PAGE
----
Sweden's King Carl XVI Gustaf and Queen Silvia were honored this week at a purely California cuisine luncheon given between "Sweden, Science and Technology for the Future" seminars at the California Museum of Science and Industry. Gov. George Deukmejian and his wife Gloria and luncheon chairman Roy A. Anderson put on a gala affair with major business magnates, their wives and three Nobel laureates, including Charles Townes, in attendance.
Albert Wheelon, chairman and CEO of Hughes Aircraft, was chosen to deliver after-lunch remarks because Hughes is the largest employer in California. The dean of Washington's consular corps, Swedish Ambassador Wilhelm Wachmeister (his birthday is Friday and he retires next year) and his wife Countess Ulla Wachmeister, a painter, joined Flora Thornton, Morgan Harris, chairman of the California Museum Foundation trustees, and Don Mulford, California chief of protocol, while Fred L. Reidman, the museum's president, sat with the king and queen.
An idea of the cuisine: San Joaquin melange of vegetables, Humboldt County wild mushrooms, Imperial Valley carrot timbale, Sacramento asparagus tips, mosaic of Coachella Valley citrus (lemon torte in a pool of orange sabayon garnished with macerated grapefruit segments). The skoals were with Robert Mondavi Fume Blanc 1985 and Robert Mondavi Pinot Noir reserve 1984.
Then the rush was to the Westside for Swedish Consul General Margareta Hegardt's lovely reception in Bel-Air. Later the king and queen partied past midnight at a late supper with Jimmy Murphy and a coterie of 34 friends at Jimmy's Restaurant.
Now the museum's next big do: Chevron chairman and CEO George M. Keller will be named California Industrialist of the Year on May 4 for his role in Chevron's $13.3-billion acquisition of the Gulf Corp. and his work as chairman and director of the American Petroleum Institute.
The same evening affable Caltech chemist Harry B. Gray, who has shown that proteins transfer electrons over relatively long distances in living cells, will be named 1988 California Scientist of the Year. Marion Malouf and museum executive director Don Muchmore are among those staging the evening.
SPECIAL REUNION: More than 600 Spinsters, former Spinsters and their guests will romance the night away May 6 at "An American in Paris" affair at the Beverly Wilshire. Ball chairman Sonja Ledergerber and her assistants--Marti Brock and Renee Lawley--say white tie or formal costume are de rigueur . President Pamela Kerns will host the President's Party for board members and their escorts . . .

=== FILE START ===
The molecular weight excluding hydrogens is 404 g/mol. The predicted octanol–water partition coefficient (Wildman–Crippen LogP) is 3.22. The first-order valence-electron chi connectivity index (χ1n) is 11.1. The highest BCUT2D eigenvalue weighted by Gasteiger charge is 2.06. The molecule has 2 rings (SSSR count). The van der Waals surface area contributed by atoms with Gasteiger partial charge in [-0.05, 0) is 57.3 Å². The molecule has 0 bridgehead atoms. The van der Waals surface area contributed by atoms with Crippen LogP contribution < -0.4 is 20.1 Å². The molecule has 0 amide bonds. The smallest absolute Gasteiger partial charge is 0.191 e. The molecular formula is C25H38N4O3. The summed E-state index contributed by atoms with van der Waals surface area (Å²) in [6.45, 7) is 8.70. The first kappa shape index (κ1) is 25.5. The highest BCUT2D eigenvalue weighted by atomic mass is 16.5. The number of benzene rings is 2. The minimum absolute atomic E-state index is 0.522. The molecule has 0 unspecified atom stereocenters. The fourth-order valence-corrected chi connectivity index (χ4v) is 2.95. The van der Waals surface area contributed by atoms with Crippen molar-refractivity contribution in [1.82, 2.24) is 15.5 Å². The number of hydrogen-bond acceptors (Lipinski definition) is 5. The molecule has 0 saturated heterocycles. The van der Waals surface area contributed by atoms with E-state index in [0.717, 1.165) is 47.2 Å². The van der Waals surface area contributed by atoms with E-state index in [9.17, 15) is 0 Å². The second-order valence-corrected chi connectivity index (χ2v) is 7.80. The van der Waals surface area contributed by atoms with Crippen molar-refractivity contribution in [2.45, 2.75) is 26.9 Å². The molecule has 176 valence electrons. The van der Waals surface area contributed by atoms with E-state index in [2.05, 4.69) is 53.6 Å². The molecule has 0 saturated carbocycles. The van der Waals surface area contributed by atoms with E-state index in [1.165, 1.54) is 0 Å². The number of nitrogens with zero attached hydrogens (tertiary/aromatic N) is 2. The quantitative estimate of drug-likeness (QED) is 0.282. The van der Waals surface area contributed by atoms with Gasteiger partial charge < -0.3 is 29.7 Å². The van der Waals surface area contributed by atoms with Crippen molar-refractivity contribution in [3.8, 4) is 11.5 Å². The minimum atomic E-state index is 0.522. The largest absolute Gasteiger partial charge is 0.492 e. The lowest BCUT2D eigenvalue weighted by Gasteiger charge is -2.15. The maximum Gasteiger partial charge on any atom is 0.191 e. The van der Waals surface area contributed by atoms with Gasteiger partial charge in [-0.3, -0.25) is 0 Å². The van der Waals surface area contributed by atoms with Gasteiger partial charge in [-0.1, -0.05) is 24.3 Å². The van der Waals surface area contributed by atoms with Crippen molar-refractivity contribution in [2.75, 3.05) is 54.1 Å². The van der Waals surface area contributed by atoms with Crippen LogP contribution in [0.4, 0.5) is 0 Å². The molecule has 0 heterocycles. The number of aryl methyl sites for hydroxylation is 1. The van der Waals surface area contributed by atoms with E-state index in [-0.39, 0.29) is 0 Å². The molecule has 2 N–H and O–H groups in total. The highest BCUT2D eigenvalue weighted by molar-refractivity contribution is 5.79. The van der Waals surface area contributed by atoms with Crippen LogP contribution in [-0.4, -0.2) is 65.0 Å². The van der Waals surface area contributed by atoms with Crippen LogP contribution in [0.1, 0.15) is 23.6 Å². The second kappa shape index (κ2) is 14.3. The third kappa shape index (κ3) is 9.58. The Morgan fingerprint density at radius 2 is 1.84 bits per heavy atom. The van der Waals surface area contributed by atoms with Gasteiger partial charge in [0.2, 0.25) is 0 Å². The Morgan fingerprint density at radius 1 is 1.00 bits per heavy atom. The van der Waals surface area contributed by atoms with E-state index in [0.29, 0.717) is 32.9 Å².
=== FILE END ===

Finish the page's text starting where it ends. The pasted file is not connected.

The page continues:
Saturday, Los Solteros, the bachelors' organization, plans a "first annual" Casablanca Ball at the South Bay Marriott. Led by president Jeff Mayhew, Michael Fergoda, John Steinlage, Lawrence Hummer, Matthew Shannon, Roger Lockhart, Don Davis and Michael Lawrence, the Southern California group will give proceeds to Children of the Night, the group that provides shelter and counseling for teen prostitutes.
KEEN COMPETITION: You might think it's funny to get excited about gigantic floral headdresses. For sure, it was fun the other night for the "Las Floristas Goes Gold" 50th anniversary soiree.
The judges awarded sweepstakes honors to mannequin Kathy Wills, whose exotic South American headdress was designed by Clark Jellison of the Flower Basket. Down the line, other top prizes went to Tinsie Taw, wearing a mass of anthuriums concocted by Randy Duncan, Tim Holland and Al Ezra from Galaxy Flowers and C. P. Flower & Card Co.; Diane Kordick, whose floral lanterns were designed by Don Honold; Katherine Bentley, a blaze of white orchids designed by Jim Delamore, and Sandy Wessel, Bali orchids by Modesto Busto.
What made the evening extraordinary was that Lucy Toberman and Ella Mae Manwarring, co-founders of Las Floristas in 1938, both attended. Lucy recalled that the first funds were given to the King's Daughters Day Nursery, the first child-care facility for children of working mothers in Los Angeles. More than 900 watched the dazzle of the Mannequin Parade, emceed by Gene Barry. The entire ballroom was draped in gold mylar by designers John Daly and Jason Pew and huge bouquets hung from the ceiling.
President Mary Richardson and ball chairman Barbara Gershon and co-chairman Maggie Simms, like almost everyone else, wore gold gowns. And John Robinson, Rams and former USC football coach, showed he's made of gold when he described why he gets tears in his eyes when he visits the Floristas clinics at County-USC and Rancho Los Amigos Medical Centers. Then, he revealed that the funds raised at the 50th year project (the ball will net about $300,000 because Kenneth and Harlyne Norris announced a surprise gift of $100,000 at the party) will go to the new Center for Applied Rehabilitation Technology at Rancho.